The Mystery of the De Morcey House in the World Between

We had the first foray into the mystery of the De Morcey house in the World Between last Friday night. Here is the play report.

I did not use my terror, horror, and madness rules; I’m not sure why, I think because I was focusing on the changes and making sure all that worked smoothly. Also, I foolishly built the scenario around my wife as the key player, but didn’t put together that we would not have babysitting, so–what are we going to do with our little kids between 7:00 and bed time? (Which is 8:00 for the boy and whenever for the baby.) Also, I goofed up my scheduling, and posted we’d start at 6 instead of 7–half my players showed at the earlier time. So, I was full of logistical suck for Friday’s session.

Fortunately, one of my players helped out with the babysitting so my wife could focus, (and I gave her character 6 SPENT Awesome Points as a reward.) And those who showed early were patient and sociable until the rest of the group showed.

We played for almost 4 hours, and got deep into the mystery. The group experienced rising tension, a picture of the mysteries of the house with distressingly increasing clarity, and dealt with one of the mysteries in the only fight in the scenario so far.

My group had a great time in spite of my logistical problems, and they are excited about returning next time to wrap this thing up.

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2 Responses to The Mystery of the De Morcey House in the World Between

  1. been thinking, and talking, a lot about scary RPGs at the moment. How did it go for you, and how do you keep the players engaged and aware of the scary atmosphere?

  2. fictivite says:

    I could base an entire blog (not just an entry) on that question. Here’s a shorter answer.

    Jack Shear has some excellent advice on both Gothic conventions in settings, and also a variety of sub-flavors of Gothic and the elements to incorporate, in his compendium. Check it out! Now here is some of my advice.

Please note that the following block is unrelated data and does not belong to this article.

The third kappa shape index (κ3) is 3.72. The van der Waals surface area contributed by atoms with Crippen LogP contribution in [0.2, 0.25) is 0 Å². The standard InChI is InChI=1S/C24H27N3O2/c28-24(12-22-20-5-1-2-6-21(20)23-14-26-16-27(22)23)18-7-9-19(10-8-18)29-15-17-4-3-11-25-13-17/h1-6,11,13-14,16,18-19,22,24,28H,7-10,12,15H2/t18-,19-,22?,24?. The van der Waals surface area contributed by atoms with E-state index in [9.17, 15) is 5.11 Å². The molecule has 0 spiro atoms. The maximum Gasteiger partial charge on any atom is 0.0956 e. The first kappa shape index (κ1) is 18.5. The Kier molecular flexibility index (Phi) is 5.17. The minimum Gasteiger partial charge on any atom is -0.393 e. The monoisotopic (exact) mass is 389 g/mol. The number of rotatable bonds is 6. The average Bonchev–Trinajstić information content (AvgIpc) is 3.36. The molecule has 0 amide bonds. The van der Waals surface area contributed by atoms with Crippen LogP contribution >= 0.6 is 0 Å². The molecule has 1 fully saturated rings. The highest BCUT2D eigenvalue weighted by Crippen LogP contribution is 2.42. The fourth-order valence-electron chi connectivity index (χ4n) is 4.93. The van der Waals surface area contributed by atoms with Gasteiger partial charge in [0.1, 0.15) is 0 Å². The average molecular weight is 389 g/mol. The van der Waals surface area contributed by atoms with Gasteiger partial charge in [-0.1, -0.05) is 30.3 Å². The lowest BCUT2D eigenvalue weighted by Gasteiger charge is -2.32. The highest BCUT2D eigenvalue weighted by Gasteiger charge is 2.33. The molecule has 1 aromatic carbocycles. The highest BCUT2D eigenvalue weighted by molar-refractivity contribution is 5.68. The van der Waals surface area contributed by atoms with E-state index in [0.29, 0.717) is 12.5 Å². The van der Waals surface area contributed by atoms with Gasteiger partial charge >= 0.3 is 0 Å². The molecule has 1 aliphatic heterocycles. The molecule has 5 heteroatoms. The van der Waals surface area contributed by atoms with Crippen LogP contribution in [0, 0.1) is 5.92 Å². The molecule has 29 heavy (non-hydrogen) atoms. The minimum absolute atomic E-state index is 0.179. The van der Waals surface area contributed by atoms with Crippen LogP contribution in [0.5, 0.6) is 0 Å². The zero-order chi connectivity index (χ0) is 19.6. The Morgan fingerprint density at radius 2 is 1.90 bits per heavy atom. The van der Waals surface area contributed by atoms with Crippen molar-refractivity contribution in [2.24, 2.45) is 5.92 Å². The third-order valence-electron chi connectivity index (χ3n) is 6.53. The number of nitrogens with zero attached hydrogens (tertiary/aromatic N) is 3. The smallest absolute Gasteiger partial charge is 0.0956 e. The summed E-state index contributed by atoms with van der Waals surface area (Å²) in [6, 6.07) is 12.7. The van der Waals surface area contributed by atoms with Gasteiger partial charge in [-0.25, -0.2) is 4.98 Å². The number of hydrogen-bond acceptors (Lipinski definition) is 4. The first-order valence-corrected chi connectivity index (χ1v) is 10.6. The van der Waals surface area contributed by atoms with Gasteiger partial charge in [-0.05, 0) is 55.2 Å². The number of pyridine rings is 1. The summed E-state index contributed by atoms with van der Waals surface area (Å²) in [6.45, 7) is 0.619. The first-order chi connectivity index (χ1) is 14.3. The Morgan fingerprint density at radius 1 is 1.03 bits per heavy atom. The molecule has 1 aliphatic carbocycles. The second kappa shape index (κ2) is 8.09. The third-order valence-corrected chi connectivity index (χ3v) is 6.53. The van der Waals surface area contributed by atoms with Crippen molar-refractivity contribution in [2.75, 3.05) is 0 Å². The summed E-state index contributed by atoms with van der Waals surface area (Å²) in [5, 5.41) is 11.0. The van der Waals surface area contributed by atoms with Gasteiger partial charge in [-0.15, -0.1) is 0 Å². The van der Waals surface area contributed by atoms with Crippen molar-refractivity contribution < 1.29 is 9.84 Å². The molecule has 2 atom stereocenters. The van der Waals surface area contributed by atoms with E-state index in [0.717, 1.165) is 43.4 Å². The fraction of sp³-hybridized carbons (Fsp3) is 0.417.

Vary the pace. High intensity all the time loses its pressure; change it up. Have your comic relief, let your characters feel cool, then a left turn into the unknowable and the horrific. Build tension like building silt in a river–don’t dump it all in, or even try to make a ramp. Instead, keep sifting it down in a variety of moments intermixed with their normal lives until their breath is shallow and fast.

    You are better off taking very familiar things and adjusting their tone and tenor than you are assaulting them with huge monsters from beyond the stars.

    Remember that their imaginations will always scare them more than you will. Once they can name the danger, once they can quantify and identify and qualify it, they can compartmentalize the uncertainty and regain some comfort. If the threat is vague, and building information narrows but fails to eliminate that vagueness, that will be uncomfortable for them–finding out what it is frequently provides as much relief as defeating it.

    When your players start freaking out, the characters usually get violent, to try to force a confrontation and bring some clarity (even if they lose.) Expect that. Don’t give them an easy way to vent that violence, or if you do, be sure they have to take a good long look at some point at what is happening to them as they struggle against madness.

    And so on. I could break all these recommendations down in the context of the De Morcey house. They know something is wrong at the house, so they go there. Then they see the creepy butler, looks sick. Then they feel the strong tension between the husband and wife, and hear worries that there is something unknown wrong with the children.

    Layer upon layer builds in the background as we go through silly scenes, dramatic scenes, investigative scenes–but always the undercurrent, pulling towards something dark that you’re trying to find out but don’t want to know.

    The pastoral comfort of the manor house is familiar, but all the familiar elements are twisted by tension and overcast by a threat that is invisible but very real, here where they sleep and live and eat. It is, in that sense, inescapable because it seems to emanate from the family itself.

    That sort of thing. Enough for now. Thanks for asking!

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